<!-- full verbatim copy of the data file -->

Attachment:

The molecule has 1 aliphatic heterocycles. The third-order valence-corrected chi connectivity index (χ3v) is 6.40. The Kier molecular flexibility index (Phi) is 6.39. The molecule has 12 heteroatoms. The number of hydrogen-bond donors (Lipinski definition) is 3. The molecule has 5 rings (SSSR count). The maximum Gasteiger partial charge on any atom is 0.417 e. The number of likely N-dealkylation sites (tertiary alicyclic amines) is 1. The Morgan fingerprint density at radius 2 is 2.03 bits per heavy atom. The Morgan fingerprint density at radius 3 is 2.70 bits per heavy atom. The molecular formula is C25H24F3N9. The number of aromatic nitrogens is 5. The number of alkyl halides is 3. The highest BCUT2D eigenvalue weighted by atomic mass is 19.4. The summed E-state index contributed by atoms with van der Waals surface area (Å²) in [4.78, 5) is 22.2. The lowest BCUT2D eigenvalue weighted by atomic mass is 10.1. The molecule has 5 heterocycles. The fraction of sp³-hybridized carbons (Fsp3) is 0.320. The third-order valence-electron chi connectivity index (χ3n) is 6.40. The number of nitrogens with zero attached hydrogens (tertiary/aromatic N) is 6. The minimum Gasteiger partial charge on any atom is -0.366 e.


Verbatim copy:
The molecule has 1 aliphatic heterocycles. The third-order valence-corrected chi connectivity index (χ3v) is 6.40. The Kier molecular flexibility index (Phi) is 6.39. The molecule has 12 heteroatoms. The number of hydrogen-bond donors (Lipinski definition) is 3. The molecule has 5 rings (SSSR count). The maximum Gasteiger partial charge on any atom is 0.417 e. The number of likely N-dealkylation sites (tertiary alicyclic amines) is 1. The Morgan fingerprint density at radius 2 is 2.03 bits per heavy atom. The Morgan fingerprint density at radius 3 is 2.70 bits per heavy atom. The molecular formula is C25H24F3N9. The number of aromatic nitrogens is 5. The number of alkyl halides is 3. The highest BCUT2D eigenvalue weighted by atomic mass is 19.4. The summed E-state index contributed by atoms with van der Waals surface area (Å²) in [4.78, 5) is 22.2. The lowest BCUT2D eigenvalue weighted by atomic mass is 10.1. The molecule has 5 heterocycles. The fraction of sp³-hybridized carbons (Fsp3) is 0.320. The third-order valence-electron chi connectivity index (χ3n) is 6.40. The number of nitrogens with zero attached hydrogens (tertiary/aromatic N) is 6. The minimum Gasteiger partial charge on any atom is -0.366 e.